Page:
[openstack-dev] [cinder] No middle-man - when does/will Nova directly connect iSCSI volumes?

Preston L. Bannister preston at bannister.us
Fri Jun 24 05:02:16 UTC 2016

On 06/23/2016  Daniel Berrange wrote (lost attribution in thread):

> Our long term goal is that 100% of all network storage will be connected
to directly by QEMU. We already have the ability to partially do this with
> iSCSI, but it is lacking support for multipath. As & when that gap is
> addressed though, we'll stop using the host OS for any iSCSI stuff.
> So if you're requiring access to host iSCSI volumes, it'll work in the
> short-medium term, but in the medium-long term we're not going to use
> that so plan accordingly.

On 06/23/2016 10:09 AM, Walter A. Boring IV wrote:

> We regularly fix issues with iSCSI attaches in the release cycles of
> OpenStack,
> because it's all done in python using existing linux packages.  How often
> are QEMU
> releases done and upgraded on customer deployments vs. python packages
> (os-brick)?
> I don't see a compelling reason for re-implementing the wheel,
> and it seems like a major step backwards.

On Thu, Jun 23, 2016 at 12:07:43PM -0600, Chris Friesen wrote:

> This is an interesting point.
> Unless there's a significant performance benefit to connecting
> directly from qemu, it seems to me that we would want to leverage
> the existing work done by the kernel and other "standard" iSCSI
> initators.

On Thu, Jun 23, 2016 at 1:28 PM, Sean McGinnis <sean.mcginnis at gmx.com>
> I'm curious to find out this as well. Is this for a performance gain? If
> so, do we have any metrics showing that gain is significant enough to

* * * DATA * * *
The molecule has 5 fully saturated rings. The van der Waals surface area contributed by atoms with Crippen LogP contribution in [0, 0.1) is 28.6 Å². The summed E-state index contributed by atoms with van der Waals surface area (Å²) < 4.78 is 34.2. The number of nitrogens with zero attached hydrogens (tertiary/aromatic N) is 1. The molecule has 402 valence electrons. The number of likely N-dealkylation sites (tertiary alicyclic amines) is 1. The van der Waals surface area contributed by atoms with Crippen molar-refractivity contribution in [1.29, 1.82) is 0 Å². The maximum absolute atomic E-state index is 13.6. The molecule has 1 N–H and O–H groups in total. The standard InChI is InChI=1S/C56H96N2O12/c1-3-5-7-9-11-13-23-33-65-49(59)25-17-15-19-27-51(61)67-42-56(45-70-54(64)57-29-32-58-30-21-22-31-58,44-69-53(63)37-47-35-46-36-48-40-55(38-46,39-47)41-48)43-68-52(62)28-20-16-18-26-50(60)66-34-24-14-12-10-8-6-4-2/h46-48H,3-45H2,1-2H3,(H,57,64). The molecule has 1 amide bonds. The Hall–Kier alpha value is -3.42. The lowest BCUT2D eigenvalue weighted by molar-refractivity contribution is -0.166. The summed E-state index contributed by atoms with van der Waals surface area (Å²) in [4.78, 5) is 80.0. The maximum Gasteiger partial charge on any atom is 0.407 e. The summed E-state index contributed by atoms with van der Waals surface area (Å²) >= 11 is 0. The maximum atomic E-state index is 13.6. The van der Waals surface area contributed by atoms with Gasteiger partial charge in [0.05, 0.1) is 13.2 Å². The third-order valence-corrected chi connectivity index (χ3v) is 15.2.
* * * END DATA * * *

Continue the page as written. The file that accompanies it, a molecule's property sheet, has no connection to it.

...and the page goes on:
> warrant making a change like this?
> The host OS is still going to be involved. AFAIK, this just cuts out the
> software iSCSI initiator from the picture. So we would be moving from a
> piece of software dedicated to one specific functionality, to a
> different piece of software that's main reason for existence is nothing
> to do with IO path management.
> I'm not saying I'm completely opposed to this. If there is a reason for
> doing it then it could be worth it. But so far I haven't seen anything
> explaining why this would be better than what we have today.

First, I have not taken any measurements, so please ignore everything I
say. :)

Very generally, if you take out unnecessary layers, you can often improve
performance and reliability. Not in every case, but often.

Volume connections routed through the Linux kernel *might* lose performance
from the extra layer (measures are needed), and have to be managed. The
last could be easily underestimated. Nova has to manage Linux's knowledge
of volume connections. In the strictest sense the nova-compute host Linux
does not *need* to know about volumes attached to Nova instances. The
hairiest part of the the problem: What to do when the nova-compute Linux
table of attached volumes gets out of sync? My guess is there are error
cases not-yet well-handled in Nova in this area. My guess is Nova could be
somewhat simpler if all volumes were directly attached to QEMU.

(Bit cheating when mentioning the out-of-sync case, as got bit a couple
times in testing. It happens.)

But ... as mentioned earlier, suspect you cannot get to 100% direct to QEMU
if there is specialized hardware that has to tie into the nova-compute
Linux. Seems unlikely you would get consensus, as this impacts major
vendors. Which means you have to keep managing the host map of volumes.
Which means you cannot simplify Nova. (If someone knows how to use the
specialized hardware, with less footprint in host Linux, this answer could

Where this will land, I do not know. Do not know the performance measures.

Can OpenStack allow for specialized hardware, without routing through host
Linux? (Probably not, but would be happy to be wrong.)

And again, as an outsider, I could be wrong about everything. :)
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